[Distutils] Dynamic linking between Python modules (was: Beyond wheels 1.0: helping downstream, FHS and more)

Chris Barker chris.barker at noaa.gov
Tue May 19 18:28:18 CEST 2015

On Tue, May 19, 2015 at 5:21 AM, Paul Moore <p.f.moore at gmail.com> wrote:

> If conda did everything pip did (and that includes consuming wheels
> from PyPI, not just sdists, and it includes caching of downloads,
> autobuilding of wheels etc, etc.)

hmm...what about half-way -- conda does everything pip does, but not
necessarily the same way -- i.e. you do a "conda install this_package", and
it works for every package ( OK -- almost every ;-) ) that pip install
works for.

But maybe that's not going to cut it -- in a way, we are headed there now,
with a contingent of people porting pypi packages to conda. So far it's
various subsets of the scientific community, but if we could get a few web
developers to join in...

then I'd certainly consider how to
> switch to conda (*not* Anaconda - I'd use a different package manager,
> but not a different Python distribution) rather than pip.

hmm -- that's the interesting technical question -- conda works at a higher
level than pip -- it CAN manage python itself -- I'm not sure it is HAS to,
but that's how it is usually used, and the idea is to provide a complete
environment, which does include python itself.

> But "considering switching" would include getting PyPI supporting
> conda packages,

uhm, why? if there is a community supported repo of packages -- why does it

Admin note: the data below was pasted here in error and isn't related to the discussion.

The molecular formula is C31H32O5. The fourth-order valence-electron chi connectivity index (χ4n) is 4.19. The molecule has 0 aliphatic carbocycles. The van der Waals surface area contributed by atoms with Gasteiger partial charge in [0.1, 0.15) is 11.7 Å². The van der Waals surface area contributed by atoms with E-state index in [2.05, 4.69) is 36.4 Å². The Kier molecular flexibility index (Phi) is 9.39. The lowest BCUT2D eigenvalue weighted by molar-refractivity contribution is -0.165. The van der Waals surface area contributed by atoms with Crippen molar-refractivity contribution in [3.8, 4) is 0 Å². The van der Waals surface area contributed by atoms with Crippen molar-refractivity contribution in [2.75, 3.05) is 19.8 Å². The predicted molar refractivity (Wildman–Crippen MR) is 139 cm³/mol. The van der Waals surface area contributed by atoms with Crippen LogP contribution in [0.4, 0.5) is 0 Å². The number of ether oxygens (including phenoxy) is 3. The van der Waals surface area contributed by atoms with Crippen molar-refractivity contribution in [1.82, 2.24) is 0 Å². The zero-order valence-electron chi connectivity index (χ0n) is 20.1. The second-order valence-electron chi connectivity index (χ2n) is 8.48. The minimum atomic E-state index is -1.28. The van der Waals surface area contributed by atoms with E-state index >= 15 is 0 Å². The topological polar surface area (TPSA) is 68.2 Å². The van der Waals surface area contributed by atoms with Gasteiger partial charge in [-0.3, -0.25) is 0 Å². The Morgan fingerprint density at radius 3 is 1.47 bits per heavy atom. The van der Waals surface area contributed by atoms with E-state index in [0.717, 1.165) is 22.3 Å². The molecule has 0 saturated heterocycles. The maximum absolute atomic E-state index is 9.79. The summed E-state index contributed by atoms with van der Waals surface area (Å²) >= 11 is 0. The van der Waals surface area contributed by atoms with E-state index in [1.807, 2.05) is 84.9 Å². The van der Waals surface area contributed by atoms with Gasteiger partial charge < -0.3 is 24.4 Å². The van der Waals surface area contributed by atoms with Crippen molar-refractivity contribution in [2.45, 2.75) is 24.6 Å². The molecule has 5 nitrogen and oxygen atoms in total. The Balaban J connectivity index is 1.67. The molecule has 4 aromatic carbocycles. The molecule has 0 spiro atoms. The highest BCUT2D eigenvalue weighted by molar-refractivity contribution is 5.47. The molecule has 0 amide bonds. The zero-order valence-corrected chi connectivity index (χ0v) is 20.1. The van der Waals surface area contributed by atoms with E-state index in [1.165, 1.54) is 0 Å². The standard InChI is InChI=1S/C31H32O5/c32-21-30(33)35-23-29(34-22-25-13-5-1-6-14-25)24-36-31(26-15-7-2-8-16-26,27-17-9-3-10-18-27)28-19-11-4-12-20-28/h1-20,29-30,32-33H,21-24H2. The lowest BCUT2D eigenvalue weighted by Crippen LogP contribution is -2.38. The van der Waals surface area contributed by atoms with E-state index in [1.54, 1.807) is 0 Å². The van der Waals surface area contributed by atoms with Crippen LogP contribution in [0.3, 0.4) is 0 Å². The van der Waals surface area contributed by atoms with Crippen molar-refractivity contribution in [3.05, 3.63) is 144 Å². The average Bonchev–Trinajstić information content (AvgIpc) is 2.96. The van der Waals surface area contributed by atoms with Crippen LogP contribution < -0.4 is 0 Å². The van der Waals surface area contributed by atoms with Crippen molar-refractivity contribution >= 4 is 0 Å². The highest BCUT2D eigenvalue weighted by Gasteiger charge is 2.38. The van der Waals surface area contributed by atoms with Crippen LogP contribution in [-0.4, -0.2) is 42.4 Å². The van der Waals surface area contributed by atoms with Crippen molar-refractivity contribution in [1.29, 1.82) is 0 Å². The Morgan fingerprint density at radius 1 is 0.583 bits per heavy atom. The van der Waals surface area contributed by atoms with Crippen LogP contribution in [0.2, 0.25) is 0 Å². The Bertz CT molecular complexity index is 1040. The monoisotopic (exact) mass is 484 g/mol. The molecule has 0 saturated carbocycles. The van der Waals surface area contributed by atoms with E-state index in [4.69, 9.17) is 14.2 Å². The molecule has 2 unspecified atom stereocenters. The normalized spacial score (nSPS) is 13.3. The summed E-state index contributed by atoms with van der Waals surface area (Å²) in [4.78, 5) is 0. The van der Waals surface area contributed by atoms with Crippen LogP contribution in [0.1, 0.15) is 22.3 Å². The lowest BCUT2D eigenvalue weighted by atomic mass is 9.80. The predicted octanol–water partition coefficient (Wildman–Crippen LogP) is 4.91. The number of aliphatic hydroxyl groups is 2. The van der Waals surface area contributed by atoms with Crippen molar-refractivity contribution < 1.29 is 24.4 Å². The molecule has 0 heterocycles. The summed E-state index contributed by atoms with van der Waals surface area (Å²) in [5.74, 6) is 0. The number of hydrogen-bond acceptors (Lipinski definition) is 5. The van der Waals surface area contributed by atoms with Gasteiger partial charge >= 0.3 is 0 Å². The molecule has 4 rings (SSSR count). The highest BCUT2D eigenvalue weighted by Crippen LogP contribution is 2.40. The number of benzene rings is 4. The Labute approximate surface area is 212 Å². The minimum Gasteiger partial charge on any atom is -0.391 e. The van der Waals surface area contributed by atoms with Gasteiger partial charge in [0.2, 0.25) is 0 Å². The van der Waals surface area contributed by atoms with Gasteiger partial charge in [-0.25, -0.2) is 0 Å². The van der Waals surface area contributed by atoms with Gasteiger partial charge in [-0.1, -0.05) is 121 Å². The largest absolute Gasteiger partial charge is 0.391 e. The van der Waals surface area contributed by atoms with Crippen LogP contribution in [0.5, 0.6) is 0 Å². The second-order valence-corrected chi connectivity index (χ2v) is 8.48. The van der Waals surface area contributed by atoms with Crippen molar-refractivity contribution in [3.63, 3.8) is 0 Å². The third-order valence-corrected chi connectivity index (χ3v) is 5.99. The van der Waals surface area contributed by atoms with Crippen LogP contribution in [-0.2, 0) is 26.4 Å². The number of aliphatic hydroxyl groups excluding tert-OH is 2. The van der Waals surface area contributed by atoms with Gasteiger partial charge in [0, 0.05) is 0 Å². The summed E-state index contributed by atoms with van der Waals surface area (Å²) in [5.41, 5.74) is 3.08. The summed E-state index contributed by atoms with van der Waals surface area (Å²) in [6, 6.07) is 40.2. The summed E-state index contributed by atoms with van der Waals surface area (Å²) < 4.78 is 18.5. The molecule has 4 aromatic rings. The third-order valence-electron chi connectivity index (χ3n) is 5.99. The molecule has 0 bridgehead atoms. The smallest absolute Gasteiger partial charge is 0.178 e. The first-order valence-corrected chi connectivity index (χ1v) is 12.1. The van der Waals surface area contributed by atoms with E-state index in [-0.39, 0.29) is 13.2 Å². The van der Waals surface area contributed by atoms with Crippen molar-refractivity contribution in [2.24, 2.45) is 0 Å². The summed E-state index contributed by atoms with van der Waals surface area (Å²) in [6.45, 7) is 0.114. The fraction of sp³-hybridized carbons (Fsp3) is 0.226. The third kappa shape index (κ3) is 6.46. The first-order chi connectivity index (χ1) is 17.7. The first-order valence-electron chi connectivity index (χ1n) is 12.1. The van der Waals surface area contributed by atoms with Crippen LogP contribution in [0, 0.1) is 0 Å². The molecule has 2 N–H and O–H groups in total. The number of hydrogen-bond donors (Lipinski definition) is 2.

have to be PyPi?

> getting ensurepip replaced with ensureconda, etc. A
> total replacement for pip, in other words.

> As a pip maintainer I'm obviously biased, but if conda is intending to
> replace pip as the official packaging solution for Python, then it
> needs to do so completely. If it doesn't do that, then we (PyPA and
> the Python core developers) need to be able to credibly say that pip
> is the official solution, and that means that we need to make sure
> that pip/wheel provides the best user experience possible. That
> includes persuading parts of the Python community (e.g. Scientific
> users) not to abandon the standard solution in favour of a custom one.

I agree here. Though we do have a problem -- as Nick has pointed out, the
"full" scientific development process -- even if python-centered, requires
non-python parts, even beyond shared libs -- a fortran compiler is a big
one, but also maybe other languages, like R, or Julia, etc. Or LLVM (for
numba), or...

This is why Continuum build conda -- they wanted to provide a way to manage
all that.

So is it possible for PyPA to grow the features to mange all the python
bits, and then have things like conda use pip inside of Anaconda, maybe? or
SOME transition where you can add conda if and only if you need its unique
features, and as a add-it-later-to-what-you-have solution, rather than,
when you need R or some such, you need to

  * Toss out your current setup
  * Install Anaconda (or miniconda)
  * Switch from virtualenv to conda environments
  * re-install all your dependencies

And for even that to work, we need a way for everything installable by pip
to be installable within that conda environment -- which we could probably

My fear here is a split in the Python community, with some packages
> only being available via one ecosystem, and some via another.

Exactly. While I'm not at all sure that we could get to a "one way to do
it" that would meet every community's needs,  I do think that we could push
pip+pypi+wheel a little further to better support at least the
python-centric stuff -- i.e. third party libs, which would get us a lot

And again, it's not just the scipy stack -- there is stuff like image
manipulation packages, etc, that could be better handled.

And the geospatial packages are a mess, too - is that "scientific"? -- I
don't know, but it's the "new hotness" in web development.



Christopher Barker, Ph.D.

Emergency Response Division
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Chris.Barker at noaa.gov
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